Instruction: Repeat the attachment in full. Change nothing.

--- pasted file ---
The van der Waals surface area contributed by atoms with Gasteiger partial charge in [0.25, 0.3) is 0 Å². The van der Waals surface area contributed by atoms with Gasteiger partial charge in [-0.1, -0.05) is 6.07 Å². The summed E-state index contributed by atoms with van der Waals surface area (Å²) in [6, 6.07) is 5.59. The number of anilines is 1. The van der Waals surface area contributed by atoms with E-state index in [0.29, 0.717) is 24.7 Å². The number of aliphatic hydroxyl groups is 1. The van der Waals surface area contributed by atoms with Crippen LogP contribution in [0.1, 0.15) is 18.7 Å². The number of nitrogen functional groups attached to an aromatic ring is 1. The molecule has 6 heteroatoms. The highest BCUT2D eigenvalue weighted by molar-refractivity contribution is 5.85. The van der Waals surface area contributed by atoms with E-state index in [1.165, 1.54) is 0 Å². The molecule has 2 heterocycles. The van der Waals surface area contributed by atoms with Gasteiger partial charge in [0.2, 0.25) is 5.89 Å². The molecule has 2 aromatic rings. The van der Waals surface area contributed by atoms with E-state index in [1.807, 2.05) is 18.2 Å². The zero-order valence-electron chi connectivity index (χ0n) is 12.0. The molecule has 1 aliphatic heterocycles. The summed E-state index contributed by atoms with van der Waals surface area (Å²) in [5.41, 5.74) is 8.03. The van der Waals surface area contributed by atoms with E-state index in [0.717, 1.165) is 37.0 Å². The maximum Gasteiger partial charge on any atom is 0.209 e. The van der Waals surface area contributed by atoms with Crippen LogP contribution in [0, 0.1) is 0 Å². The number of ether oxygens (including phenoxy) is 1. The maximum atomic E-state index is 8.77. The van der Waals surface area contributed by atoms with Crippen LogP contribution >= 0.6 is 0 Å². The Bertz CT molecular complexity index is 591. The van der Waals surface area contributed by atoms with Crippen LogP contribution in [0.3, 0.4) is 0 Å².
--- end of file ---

The van der Waals surface area contributed by atoms with Gasteiger partial charge in [0.25, 0.3) is 0 Å². The van der Waals surface area contributed by atoms with Gasteiger partial charge in [-0.1, -0.05) is 6.07 Å². The summed E-state index contributed by atoms with van der Waals surface area (Å²) in [6, 6.07) is 5.59. The number of anilines is 1. The van der Waals surface area contributed by atoms with E-state index in [0.29, 0.717) is 24.7 Å². The number of aliphatic hydroxyl groups is 1. The van der Waals surface area contributed by atoms with Crippen LogP contribution in [0.1, 0.15) is 18.7 Å². The number of nitrogen functional groups attached to an aromatic ring is 1. The molecule has 6 heteroatoms. The highest BCUT2D eigenvalue weighted by molar-refractivity contribution is 5.85. The van der Waals surface area contributed by atoms with E-state index in [1.165, 1.54) is 0 Å². The molecule has 2 heterocycles. The van der Waals surface area contributed by atoms with Gasteiger partial charge in [0.2, 0.25) is 5.89 Å². The molecule has 2 aromatic rings. The van der Waals surface area contributed by atoms with E-state index in [1.807, 2.05) is 18.2 Å². The zero-order valence-electron chi connectivity index (χ0n) is 12.0. The molecule has 1 aliphatic heterocycles. The summed E-state index contributed by atoms with van der Waals surface area (Å²) in [5.41, 5.74) is 8.03. The van der Waals surface area contributed by atoms with E-state index in [0.717, 1.165) is 37.0 Å². The maximum Gasteiger partial charge on any atom is 0.209 e. The van der Waals surface area contributed by atoms with Crippen LogP contribution in [0, 0.1) is 0 Å². The number of ether oxygens (including phenoxy) is 1. The maximum atomic E-state index is 8.77. The van der Waals surface area contributed by atoms with Crippen LogP contribution >= 0.6 is 0 Å². The Bertz CT molecular complexity index is 591. The van der Waals surface area contributed by atoms with Crippen LogP contribution in [0.3, 0.4) is 0 Å².